I'm moving! This site is being phased out in preference to my new site at ptom.net. Existing content will be reworked and reformatted over yonder (and some of it retired), with lots of new additions and updates. Go check it out!
Information Technology Leadership
(& Congenial Geek)

paul l. tomlinson


I work in technology because I love it. I started tinkering at a very young age, disassembling and reverse-engineering everything I could until I understood how and why it worked. Eventually that tinkering included (often functional) re-assembly, then modification and synthesis, and finally a proficient skill.

Computers opened up new levels of exploration, opportunities to tinker with logical execution in low-cost and low-risk environments; we were fortunate to have one in the home well in advance of the curve due to my father's university affiliations, and I was hooked. So much so that the family locked me out of the system for my own good (which only lasted until I wrote a program which mimicked the authentication and used it to capture the credentials).

I started building my own machines out of scrounged hardware, mostly by working as a tech on those of others, and formalized my entry into the world of software development at age 14. Some time later, as BBSs and networks came into vogue I was plugged into the academic web, witnessing the introduction of HTML and browsers (an endeavor I wrote off as folly, requiring a “helper app” to decode and display, in turn requiring maintenance of a cross-platform code base in a world where the desktop OS had yet to be decided; I'm happy to have been wrong, of course).

The tinkering tendencies remained as I entered software development as a profession, this time focused on the process and organization of development itself. In an effort to improve not only the task at hand but also the means of its genesis I rose quickly through the ranks into areas of technical leadership. Finally I was in a position where the only additional improvement to be had required better integration of software development as a functional resource into the business organization, with appropriate business experience and acumen as a gateway to that undertaking.

The tech-economy crunch touched off by the dot-com bust in 2001 provided ample opportunity to improve on this effort: by observing the commonalities and differences in various managerial themes at several organizations and how they addressed their challenges, I learned from a broad range of successes and failures. Armed with this diverse exposure I have since been able to repeatedly earn the respect of peers and assume positions of leadership, build teams and departments from scratch, and continue the analyze—improve—ascend cycle in progressive responsibilities and commensurate seniority in some of the largest and most advanced companies on the globe (see resume for details).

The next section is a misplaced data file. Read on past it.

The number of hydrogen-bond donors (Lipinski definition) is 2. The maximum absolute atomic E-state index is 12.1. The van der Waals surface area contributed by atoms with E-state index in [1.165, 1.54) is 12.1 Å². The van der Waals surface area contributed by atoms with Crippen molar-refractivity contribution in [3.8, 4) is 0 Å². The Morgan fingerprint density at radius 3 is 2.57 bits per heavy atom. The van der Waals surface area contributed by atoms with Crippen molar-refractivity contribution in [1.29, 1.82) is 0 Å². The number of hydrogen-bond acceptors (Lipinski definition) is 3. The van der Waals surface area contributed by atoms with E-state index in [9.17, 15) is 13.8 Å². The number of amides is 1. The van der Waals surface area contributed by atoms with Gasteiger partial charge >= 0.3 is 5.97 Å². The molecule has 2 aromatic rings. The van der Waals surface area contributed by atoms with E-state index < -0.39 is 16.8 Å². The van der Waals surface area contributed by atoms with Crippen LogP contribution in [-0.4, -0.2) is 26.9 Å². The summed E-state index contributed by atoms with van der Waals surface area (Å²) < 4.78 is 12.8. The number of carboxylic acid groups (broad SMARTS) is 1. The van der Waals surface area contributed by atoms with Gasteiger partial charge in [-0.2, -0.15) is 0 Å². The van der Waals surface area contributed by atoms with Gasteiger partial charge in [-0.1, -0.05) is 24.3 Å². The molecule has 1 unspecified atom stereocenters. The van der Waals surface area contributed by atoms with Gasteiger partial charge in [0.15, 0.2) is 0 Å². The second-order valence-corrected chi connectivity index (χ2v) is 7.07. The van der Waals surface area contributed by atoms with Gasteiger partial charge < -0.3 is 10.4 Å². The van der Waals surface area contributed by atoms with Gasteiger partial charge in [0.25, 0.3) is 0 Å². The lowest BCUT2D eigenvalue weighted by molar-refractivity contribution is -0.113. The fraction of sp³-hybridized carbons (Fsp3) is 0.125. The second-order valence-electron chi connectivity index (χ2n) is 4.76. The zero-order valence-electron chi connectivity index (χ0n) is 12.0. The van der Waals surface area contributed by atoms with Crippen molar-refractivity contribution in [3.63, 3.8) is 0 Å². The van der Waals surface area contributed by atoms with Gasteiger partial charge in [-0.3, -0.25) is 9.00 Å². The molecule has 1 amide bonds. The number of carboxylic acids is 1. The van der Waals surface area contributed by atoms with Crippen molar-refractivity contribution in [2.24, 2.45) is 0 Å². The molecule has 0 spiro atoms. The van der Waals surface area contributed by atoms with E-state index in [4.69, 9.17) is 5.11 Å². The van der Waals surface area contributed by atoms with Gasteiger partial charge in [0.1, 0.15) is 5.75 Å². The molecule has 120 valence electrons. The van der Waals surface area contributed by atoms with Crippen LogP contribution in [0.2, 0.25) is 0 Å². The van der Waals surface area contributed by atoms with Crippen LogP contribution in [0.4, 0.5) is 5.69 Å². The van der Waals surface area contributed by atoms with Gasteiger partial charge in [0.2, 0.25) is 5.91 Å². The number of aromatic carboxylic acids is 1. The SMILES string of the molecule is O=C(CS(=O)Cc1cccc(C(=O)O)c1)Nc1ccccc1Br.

I look forward to more of the same in the years to come, and making the associations and connections that are the natural extension. If there's anything I can do to be of service please let me know!

~ fin ~

Hello and welcome! Glad you could make it; are you new here? Let me show you around.

At left is short professional teaser / introduction, and related “you should hire me” links. To the right are those links of a less professional nature, meaning both “amateur” and “not especially affiliated with my employment nor employability.” Not all of them are strictly part of this site, either; the blog is nearby, hosted on the same server though at a different subdomain, and has a pronouncedly different look and feel (the Wordpress templates have better design skills than I), and the photography actually belongs to my wife (and is professional, just not mine — I simply help with post production and tech support).

I specifically refer you to the bio, which gives nice facts and details about who and where I am (generally useful for verifying that you've got the right Paul Tomlinson, of which there are apparently a great many) and the contact form, which provides the means and tokens to get in touch with me however may seem best to you.

The blog will contain the most regularly updated information while the rest of this is fairly static, capturing distilled bits every now and then but is otherwise a very slowly growing self-satisfied museum (not trying to be vain, but it is a website about me after all; how else would you classify it?). The music and writing sections house some of my works in their respective media, along with metadata about their synthesis and my affiliations and preferences generally.

Beyond that, thank you for taking the time to visit, and especially for making it to the end of my drivel! Look around, have a good time, drop me a line and let me know what I can do for you (or if anything's broken).

~ fin ~

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